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Artificial intelligence and clinical decision support: clinicians’ perspectives on trust, trustworthiness, and liability
Medical Law Review
Swansea University Author: Caroline Jones
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Artificial intelligence (AI) could transform healthcare provision, possibly improving patient safety and clinician decision-making, and mitigating the effects of staff shortages. However, there are concerns - voiced by regulators and policy-makers - over whether AI and clinical decision support syst...
|Published in:||Medical Law Review|
Oxford University Press (OUP)
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Artificial intelligence (AI) could transform healthcare provision, possibly improving patient safety and clinician decision-making, and mitigating the effects of staff shortages. However, there are concerns - voiced by regulators and policy-makers - over whether AI and clinical decision support systems (CDSSs) are trusted by relevant stakeholders, and more importantly whether such tools are worthy of trust. Yet, the meaning ascribed to trust and trustworthiness is often implicit, and it may be unclear what or who is being trusted. We address these issues, focusing for the most part on the perspective(s) of clinicians. Empirical studies suggest clinicians’ concerns about the use of AI/CDSSs include the accuracy of advice given and potential legal liability if a patient is harmed. Onora O’Neill’s conceptualisation of trust and trustworthiness provides the framework for our analysis. Through unpacking and reflecting upon these two concepts we gain greater clarity over the meaning given to them by a range of stakeholders; minimise the extent to/ways in which stakeholders are talking at cross purposes; and maintain the value of trust and trustworthiness as useful concepts in debates around the use of AI and CDSSs.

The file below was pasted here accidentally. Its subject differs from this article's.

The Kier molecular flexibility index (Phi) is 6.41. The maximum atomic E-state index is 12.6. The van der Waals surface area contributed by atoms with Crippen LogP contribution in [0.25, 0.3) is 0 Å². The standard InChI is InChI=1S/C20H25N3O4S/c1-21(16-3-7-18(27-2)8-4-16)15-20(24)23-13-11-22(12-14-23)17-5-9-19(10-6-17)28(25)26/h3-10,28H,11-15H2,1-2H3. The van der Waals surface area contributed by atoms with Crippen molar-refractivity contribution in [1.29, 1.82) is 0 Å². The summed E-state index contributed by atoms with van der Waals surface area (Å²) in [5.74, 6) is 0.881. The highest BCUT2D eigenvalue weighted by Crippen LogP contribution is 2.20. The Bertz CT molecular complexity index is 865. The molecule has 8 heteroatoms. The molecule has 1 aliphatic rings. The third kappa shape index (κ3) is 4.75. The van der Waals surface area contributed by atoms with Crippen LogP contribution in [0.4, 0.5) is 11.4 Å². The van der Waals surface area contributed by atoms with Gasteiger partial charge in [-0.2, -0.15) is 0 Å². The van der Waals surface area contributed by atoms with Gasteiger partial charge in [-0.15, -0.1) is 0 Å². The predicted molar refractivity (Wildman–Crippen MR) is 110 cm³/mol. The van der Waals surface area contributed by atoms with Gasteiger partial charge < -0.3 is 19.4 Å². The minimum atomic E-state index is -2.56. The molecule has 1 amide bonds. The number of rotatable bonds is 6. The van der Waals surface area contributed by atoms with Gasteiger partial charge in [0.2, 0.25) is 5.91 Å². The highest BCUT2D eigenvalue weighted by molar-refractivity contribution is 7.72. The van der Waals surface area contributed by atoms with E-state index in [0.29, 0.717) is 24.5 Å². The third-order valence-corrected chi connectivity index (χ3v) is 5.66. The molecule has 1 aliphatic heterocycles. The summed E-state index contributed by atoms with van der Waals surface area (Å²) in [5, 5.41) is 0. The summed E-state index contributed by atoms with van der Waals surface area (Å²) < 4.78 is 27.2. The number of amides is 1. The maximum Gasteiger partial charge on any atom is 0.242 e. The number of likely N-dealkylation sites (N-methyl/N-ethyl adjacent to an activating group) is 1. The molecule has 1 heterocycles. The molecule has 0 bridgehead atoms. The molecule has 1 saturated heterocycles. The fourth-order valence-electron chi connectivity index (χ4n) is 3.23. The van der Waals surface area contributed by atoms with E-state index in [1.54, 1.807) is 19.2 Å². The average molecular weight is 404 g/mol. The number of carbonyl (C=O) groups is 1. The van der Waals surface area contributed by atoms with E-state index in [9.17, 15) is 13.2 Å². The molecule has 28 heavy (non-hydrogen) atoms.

Artificial intelligence, Clinical decision support, Clinicians’ perspectives, Liability, Trust, Trustworthiness
Faculty of Humanities and Social Sciences